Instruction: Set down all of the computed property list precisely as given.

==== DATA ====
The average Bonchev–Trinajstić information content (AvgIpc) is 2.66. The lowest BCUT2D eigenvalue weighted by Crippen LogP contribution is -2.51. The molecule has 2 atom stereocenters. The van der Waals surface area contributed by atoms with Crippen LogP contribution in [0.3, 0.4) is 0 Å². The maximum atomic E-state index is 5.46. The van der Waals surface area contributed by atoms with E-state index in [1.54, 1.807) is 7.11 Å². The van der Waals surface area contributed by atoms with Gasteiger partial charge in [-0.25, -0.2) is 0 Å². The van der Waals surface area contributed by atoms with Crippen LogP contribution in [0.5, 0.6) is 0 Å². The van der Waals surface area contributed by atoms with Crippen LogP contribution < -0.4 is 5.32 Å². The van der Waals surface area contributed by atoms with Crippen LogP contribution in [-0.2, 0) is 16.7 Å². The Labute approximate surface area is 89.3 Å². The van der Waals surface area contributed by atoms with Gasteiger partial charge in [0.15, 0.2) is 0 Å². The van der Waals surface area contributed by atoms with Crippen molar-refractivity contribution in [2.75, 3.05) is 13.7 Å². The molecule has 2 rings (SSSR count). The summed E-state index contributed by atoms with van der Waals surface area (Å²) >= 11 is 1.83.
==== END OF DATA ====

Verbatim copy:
The average Bonchev–Trinajstić information content (AvgIpc) is 2.66. The lowest BCUT2D eigenvalue weighted by Crippen LogP contribution is -2.51. The molecule has 2 atom stereocenters. The van der Waals surface area contributed by atoms with Crippen LogP contribution in [0.3, 0.4) is 0 Å². The maximum atomic E-state index is 5.46. The van der Waals surface area contributed by atoms with E-state index in [1.54, 1.807) is 7.11 Å². The van der Waals surface area contributed by atoms with Gasteiger partial charge in [-0.25, -0.2) is 0 Å². The van der Waals surface area contributed by atoms with Crippen LogP contribution in [0.5, 0.6) is 0 Å². The van der Waals surface area contributed by atoms with Crippen LogP contribution < -0.4 is 5.32 Å². The van der Waals surface area contributed by atoms with Crippen LogP contribution in [-0.2, 0) is 16.7 Å². The Labute approximate surface area is 89.3 Å². The van der Waals surface area contributed by atoms with Gasteiger partial charge in [0.15, 0.2) is 0 Å². The van der Waals surface area contributed by atoms with Crippen molar-refractivity contribution in [2.75, 3.05) is 13.7 Å². The molecule has 2 rings (SSSR count). The summed E-state index contributed by atoms with van der Waals surface area (Å²) >= 11 is 1.83.